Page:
Good going. Much nicer than my slapdash method. I’m wondering if the ancients didn’t make curved cuts in the process to make fitting easier. That, and how leveling with the side and top was done on a production basis.

  8. #32

    Default Re: Sovereign Mandolin

    Quote Originally Posted by NickR View Post
    You have a suggestion as per above. These old bridges appear on eBay quite often while Jake Wildwood who contributed at the start uses some new bridges that you can see on eBay if you search for "vintage mandolin bridge". This old bridge is not the same but it might do the job- although you will need to get the seller to measure the height and compare it to yours as if it is too short you would have to glue a shim on the base.
    https://www.ebay.com/itm/33448895455...wAAOSwHk9iUFJ1
    I went ahead and purchased this on ebay. If the height is not right, I should be able to salvage the bone insert and replace my broken one.
    Thanks for the link!

  9. #33

    Default Re: Sovereign Mandolin

    [QUOTE=rcc56;1873522]You are on the right track.

    A difficulty that I foresee is that your strips may be difficult or impossible to bend and fit without breaking them.

    If so, you can try to glue a thin border to the outside of a strip to temporarily hold it together, then shave it off after the strip is glued in place. I'd make a dry run with just one strip, and if that doesn't work, go to plan B.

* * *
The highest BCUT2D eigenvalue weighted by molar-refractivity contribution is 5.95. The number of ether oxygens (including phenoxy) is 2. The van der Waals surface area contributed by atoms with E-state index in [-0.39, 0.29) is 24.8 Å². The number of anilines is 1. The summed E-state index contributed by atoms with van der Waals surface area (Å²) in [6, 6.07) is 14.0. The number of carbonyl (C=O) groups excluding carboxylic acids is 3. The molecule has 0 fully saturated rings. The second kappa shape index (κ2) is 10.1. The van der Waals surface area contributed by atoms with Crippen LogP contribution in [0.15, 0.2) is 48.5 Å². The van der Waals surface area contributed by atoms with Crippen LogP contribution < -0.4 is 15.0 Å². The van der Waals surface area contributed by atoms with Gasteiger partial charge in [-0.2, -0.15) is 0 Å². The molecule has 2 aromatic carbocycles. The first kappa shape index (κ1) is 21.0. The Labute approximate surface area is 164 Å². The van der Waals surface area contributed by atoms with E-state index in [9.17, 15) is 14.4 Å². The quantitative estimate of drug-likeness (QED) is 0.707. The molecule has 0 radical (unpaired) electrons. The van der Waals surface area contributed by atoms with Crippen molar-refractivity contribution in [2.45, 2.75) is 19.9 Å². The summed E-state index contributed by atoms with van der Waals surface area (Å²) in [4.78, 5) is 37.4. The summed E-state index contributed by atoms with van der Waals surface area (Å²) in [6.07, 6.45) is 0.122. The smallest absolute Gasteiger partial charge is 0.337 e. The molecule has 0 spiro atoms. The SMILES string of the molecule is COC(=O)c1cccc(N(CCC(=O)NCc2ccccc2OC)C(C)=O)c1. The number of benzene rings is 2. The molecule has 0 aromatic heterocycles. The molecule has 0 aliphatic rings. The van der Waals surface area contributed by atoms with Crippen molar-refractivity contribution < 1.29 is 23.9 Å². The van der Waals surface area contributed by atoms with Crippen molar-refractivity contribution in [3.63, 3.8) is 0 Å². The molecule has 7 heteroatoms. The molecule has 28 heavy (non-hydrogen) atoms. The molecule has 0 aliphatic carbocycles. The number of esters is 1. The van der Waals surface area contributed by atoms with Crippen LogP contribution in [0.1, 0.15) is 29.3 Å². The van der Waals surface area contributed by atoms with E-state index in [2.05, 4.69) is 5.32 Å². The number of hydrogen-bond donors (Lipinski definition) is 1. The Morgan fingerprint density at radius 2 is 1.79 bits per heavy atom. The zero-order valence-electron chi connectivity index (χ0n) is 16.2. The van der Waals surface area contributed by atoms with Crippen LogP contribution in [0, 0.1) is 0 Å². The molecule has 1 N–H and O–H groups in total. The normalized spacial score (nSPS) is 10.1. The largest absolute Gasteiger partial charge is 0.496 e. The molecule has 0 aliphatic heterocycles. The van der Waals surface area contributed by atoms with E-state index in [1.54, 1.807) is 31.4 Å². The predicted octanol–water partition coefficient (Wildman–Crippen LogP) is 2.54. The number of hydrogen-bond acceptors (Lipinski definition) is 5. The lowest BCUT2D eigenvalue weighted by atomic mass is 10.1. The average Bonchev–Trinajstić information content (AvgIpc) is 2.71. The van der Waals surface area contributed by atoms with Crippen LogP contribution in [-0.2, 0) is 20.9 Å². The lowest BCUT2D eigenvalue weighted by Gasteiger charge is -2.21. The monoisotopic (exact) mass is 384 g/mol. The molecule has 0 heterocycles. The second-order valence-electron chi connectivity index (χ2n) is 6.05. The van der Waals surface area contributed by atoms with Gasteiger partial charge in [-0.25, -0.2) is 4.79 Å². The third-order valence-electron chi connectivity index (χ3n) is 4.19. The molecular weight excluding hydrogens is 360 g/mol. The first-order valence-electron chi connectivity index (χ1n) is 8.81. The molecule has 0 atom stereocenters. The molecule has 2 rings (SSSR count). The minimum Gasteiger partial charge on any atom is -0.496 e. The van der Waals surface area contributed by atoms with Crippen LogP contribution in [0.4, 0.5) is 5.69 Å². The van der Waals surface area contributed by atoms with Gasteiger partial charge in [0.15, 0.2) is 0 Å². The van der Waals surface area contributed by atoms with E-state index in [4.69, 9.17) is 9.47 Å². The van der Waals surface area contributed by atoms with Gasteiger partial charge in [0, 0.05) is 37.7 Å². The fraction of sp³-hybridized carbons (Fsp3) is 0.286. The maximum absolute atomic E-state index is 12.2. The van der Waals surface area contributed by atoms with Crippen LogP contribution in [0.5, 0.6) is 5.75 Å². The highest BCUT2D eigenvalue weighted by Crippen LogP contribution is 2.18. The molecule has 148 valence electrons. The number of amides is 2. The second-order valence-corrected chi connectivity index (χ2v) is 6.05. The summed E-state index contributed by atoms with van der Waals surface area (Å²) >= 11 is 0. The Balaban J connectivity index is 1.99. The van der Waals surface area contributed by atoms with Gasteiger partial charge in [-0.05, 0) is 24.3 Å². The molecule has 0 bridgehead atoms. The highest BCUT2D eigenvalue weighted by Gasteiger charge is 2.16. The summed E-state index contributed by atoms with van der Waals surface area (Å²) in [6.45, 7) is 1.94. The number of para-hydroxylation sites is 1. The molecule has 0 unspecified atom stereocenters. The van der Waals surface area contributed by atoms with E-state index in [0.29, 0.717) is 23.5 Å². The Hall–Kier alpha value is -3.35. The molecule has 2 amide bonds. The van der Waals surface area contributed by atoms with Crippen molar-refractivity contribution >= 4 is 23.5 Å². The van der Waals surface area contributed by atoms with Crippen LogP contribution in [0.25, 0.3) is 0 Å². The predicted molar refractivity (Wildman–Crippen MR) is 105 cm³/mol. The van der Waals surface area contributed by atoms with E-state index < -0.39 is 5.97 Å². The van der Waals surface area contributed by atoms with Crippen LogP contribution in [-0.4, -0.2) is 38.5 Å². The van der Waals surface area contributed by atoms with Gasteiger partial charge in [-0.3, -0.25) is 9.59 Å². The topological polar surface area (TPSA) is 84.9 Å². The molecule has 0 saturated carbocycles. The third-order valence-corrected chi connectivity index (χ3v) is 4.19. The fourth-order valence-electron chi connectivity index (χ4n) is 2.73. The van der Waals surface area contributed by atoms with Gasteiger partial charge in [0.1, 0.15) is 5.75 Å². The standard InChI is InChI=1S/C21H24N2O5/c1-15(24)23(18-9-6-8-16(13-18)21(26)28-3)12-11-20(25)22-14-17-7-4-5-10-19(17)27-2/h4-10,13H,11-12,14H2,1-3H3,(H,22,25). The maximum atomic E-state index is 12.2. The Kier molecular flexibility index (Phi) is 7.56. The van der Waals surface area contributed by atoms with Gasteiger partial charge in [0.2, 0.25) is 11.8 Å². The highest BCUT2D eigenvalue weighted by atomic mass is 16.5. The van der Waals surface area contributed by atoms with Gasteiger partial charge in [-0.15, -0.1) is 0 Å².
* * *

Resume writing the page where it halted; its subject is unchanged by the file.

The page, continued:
Which is: Cut your strips extra wide and cut a radius into the inner edge to fit the shape of the channel. Shave off the excess after the strips are glued in place. You may get better results using several short strips rather than one long strip.

    ------------------------------------------------------------------------------------------------------------------------------------

    Fortunately, after getting close to the final thickness, the strips have enough flexability to conform the curve.
    If the repair was more towards the lower corners, I think you're right, I might have to pre-radius the pieces, (or steam them) to get them to conform

  10. #34

    Default Re: Sovereign Mandolin

    I thought the binding strips would be flexible enough after getting close to final thickness, but was unable to clamp it up without leaving a gap under one end.
    I took rcc56's suggestion and sanded a shallow radius on the back (bonding) side of the binding strip. I used my oscillating sander with a zero clearance insert. to make quick work of the sanding.
    If I had it to do over again I would have made the wood strips I used a little thinner. I made the strips 0.100" thick. When I made the 45 degree cut, that left the exposed dimension at the edge somewhat wider. Perhaps not that obvious to most, but one of those things that bug me.
    At any rate, a little more sanding, and will be finished with the binding strip repair.Click image for larger version. 

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  12. #35

    Default Re: Sovereign Mandolin

    It is coming on really well- a "learn as you go" experience and I am looking forward to seeing the instrument returned to its original glory.

  13. #36

    Default Re: Sovereign Mandolin